Bee Gees documentary: Watch Barry Gibb display his iconic falsetto in two brand new clips

2 December 2020, 13:22 | Updated: 28 January 2021, 17:24

By Tom Eames

The upcoming Bee Gees documentary How Can You Mend a Broken Heart promises to be a revealing look back at the Gibb brothers, and two new clips have been released.

How Can You Mend a Broken Heart is the first full-length documentary about the Bee Gees, and will chart the lives and careers of Barry Gibb, Robin Gibb and Maurice Gibb.

The above clip show Barry Gibb and his younger brother Robin Gibb recording a classic track, focusing on their world-famous falsetto vocals.

The film will premiere on Sky Documentaries on December 13, and will be available on DVD and Digital Download on December 14.

A second clip takes a look back at the phenomenal success of the Bee Gees' soundtrack for Saturday Night Fever, which became one of the world's best-selling albums of all time in 1978.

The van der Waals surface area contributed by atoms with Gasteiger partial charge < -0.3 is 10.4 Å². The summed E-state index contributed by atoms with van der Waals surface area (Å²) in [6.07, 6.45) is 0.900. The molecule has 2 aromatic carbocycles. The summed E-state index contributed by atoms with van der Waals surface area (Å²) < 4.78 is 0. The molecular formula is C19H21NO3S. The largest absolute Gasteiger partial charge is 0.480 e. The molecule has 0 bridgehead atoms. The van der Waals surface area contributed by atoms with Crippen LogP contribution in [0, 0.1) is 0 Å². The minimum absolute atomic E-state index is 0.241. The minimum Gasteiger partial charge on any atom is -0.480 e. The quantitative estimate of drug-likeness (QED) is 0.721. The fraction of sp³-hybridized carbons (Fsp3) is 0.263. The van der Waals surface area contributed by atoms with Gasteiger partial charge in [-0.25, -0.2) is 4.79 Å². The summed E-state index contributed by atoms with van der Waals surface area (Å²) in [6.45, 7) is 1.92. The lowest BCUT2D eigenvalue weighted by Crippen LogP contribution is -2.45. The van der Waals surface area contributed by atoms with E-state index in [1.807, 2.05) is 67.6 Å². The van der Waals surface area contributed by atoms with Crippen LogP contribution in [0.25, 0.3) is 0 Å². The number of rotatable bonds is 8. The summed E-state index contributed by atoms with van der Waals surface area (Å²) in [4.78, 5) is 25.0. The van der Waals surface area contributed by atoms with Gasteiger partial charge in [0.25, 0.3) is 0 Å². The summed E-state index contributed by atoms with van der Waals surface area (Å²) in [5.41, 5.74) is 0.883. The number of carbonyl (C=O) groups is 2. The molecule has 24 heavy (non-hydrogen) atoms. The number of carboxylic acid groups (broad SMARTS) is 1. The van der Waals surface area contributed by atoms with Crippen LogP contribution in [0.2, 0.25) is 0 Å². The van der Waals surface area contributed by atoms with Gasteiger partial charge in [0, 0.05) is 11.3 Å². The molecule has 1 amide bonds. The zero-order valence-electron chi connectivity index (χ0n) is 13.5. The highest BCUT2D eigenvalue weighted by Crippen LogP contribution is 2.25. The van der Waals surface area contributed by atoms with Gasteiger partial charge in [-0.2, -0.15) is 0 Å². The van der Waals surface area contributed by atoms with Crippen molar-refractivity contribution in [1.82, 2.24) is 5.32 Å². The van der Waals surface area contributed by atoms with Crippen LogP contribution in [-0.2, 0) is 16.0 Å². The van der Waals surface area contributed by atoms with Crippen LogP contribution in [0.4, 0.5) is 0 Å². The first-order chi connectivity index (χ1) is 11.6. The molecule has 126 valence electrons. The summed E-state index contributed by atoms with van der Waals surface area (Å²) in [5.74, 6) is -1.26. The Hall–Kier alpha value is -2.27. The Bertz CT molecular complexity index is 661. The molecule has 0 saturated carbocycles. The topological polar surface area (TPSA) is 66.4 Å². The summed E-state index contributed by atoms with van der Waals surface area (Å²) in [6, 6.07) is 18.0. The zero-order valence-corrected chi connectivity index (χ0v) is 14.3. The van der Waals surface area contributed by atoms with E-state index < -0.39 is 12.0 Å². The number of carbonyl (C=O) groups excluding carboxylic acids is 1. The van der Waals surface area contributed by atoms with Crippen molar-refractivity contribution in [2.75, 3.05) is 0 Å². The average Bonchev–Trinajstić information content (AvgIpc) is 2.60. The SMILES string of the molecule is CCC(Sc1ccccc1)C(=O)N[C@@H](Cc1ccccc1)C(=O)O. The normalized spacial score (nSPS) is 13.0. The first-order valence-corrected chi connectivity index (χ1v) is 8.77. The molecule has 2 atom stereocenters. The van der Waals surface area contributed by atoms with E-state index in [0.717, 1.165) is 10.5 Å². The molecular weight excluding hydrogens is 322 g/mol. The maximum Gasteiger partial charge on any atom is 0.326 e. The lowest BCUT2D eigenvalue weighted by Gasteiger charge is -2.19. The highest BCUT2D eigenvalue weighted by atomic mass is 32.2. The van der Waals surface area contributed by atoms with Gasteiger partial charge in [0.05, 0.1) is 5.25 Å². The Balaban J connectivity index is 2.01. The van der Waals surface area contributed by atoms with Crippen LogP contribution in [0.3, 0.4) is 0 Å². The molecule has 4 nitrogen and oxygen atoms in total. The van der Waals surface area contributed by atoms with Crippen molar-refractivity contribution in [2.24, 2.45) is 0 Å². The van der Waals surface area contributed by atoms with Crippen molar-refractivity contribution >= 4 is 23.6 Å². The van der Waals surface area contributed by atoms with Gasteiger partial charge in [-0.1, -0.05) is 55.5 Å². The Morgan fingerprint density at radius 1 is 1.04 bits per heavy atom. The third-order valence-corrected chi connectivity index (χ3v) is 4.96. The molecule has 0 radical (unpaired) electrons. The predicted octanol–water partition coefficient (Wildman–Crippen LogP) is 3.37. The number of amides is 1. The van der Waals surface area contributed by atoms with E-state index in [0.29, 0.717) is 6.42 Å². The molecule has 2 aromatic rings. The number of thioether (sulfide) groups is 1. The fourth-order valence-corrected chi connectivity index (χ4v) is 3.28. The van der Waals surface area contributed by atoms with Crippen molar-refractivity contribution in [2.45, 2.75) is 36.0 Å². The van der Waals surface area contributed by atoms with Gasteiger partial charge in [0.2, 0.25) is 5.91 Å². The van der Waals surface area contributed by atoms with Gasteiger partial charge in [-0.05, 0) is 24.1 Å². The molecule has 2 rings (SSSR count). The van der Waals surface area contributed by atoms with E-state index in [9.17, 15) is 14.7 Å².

The film promises to be "a story of staggering achievement and loss but also serves as an exploration into the underlying creativity behind the enduring phenomenon of the band".

It will feature a brand new interview Sir Barry Gibb, as well as from fans and friends Eric Clapton, Mark Ronson, Noel Gallagher, Lulu, Nick Jonas, Chris Martin and Justin Timberlake.

Watch the trailer below:

Directed by Frank Marshall, the man behind films including The Curious Case of Benjamin Button and Jurassic World: Dominion, it was an official selection for the 2020 Telluride Film Festival.

"Like so many people around the world, I’ve loved the Bee Gees’ music all my life," Marshall said.

See more: When Barry Gibb tenderly kissed Barbra Streisand live on stage

"But it wasn’t until I did my first interview with Barry, almost 3 years ago, that I began to discover their uncanny creative instincts, their musical gifts, their humor, and the brotherhood and family that made them so unique.

"It’s been such an honor to be involved in this movie and celebrate the massive impact The Bee Gee's have had on popular music."